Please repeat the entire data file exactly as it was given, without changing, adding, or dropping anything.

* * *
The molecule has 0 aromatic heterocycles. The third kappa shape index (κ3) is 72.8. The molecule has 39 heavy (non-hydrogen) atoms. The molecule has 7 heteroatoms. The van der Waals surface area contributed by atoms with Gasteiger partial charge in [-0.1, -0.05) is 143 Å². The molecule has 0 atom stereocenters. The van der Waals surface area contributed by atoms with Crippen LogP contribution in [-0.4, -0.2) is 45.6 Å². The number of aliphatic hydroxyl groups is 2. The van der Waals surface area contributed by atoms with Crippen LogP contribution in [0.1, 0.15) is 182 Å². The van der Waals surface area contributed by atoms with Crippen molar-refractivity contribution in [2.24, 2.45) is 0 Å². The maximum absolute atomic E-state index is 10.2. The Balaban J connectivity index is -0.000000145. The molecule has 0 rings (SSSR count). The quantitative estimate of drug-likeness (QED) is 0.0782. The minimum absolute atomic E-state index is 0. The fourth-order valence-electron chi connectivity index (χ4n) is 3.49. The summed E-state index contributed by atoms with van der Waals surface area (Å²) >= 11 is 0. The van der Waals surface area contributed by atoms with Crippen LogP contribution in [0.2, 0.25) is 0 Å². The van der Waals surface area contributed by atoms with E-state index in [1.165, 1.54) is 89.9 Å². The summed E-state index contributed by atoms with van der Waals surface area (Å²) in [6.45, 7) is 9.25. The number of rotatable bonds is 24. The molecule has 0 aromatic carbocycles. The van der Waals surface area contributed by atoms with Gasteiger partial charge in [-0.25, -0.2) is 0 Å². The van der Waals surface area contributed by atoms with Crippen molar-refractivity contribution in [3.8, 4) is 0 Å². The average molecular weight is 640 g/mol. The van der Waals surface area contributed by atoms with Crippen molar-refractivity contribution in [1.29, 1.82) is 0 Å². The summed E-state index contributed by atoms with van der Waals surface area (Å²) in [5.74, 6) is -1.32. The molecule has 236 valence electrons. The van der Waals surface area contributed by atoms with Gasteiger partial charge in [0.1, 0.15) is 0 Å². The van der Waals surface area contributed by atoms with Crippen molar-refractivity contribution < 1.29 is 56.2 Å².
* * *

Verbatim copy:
The molecule has 0 aromatic heterocycles. The third kappa shape index (κ3) is 72.8. The molecule has 39 heavy (non-hydrogen) atoms. The molecule has 7 heteroatoms. The van der Waals surface area contributed by atoms with Gasteiger partial charge in [-0.1, -0.05) is 143 Å². The molecule has 0 atom stereocenters. The van der Waals surface area contributed by atoms with Crippen LogP contribution in [-0.4, -0.2) is 45.6 Å². The number of aliphatic hydroxyl groups is 2. The van der Waals surface area contributed by atoms with Crippen LogP contribution in [0.1, 0.15) is 182 Å². The van der Waals surface area contributed by atoms with Crippen molar-refractivity contribution in [2.24, 2.45) is 0 Å². The maximum absolute atomic E-state index is 10.2. The Balaban J connectivity index is -0.000000145. The molecule has 0 rings (SSSR count). The quantitative estimate of drug-likeness (QED) is 0.0782. The minimum absolute atomic E-state index is 0. The fourth-order valence-electron chi connectivity index (χ4n) is 3.49. The summed E-state index contributed by atoms with van der Waals surface area (Å²) >= 11 is 0. The van der Waals surface area contributed by atoms with Crippen LogP contribution in [0.2, 0.25) is 0 Å². The van der Waals surface area contributed by atoms with E-state index in [1.165, 1.54) is 89.9 Å². The summed E-state index contributed by atoms with van der Waals surface area (Å²) in [6.45, 7) is 9.25. The number of rotatable bonds is 24. The molecule has 0 aromatic carbocycles. The van der Waals surface area contributed by atoms with Gasteiger partial charge in [-0.25, -0.2) is 0 Å². The van der Waals surface area contributed by atoms with Crippen molar-refractivity contribution in [3.8, 4) is 0 Å². The average molecular weight is 640 g/mol. The van der Waals surface area contributed by atoms with Crippen molar-refractivity contribution in [1.29, 1.82) is 0 Å². The summed E-state index contributed by atoms with van der Waals surface area (Å²) in [5.74, 6) is -1.32. The molecule has 236 valence electrons. The van der Waals surface area contributed by atoms with Gasteiger partial charge in [0.1, 0.15) is 0 Å². The van der Waals surface area contributed by atoms with Crippen molar-refractivity contribution < 1.29 is 56.2 Å².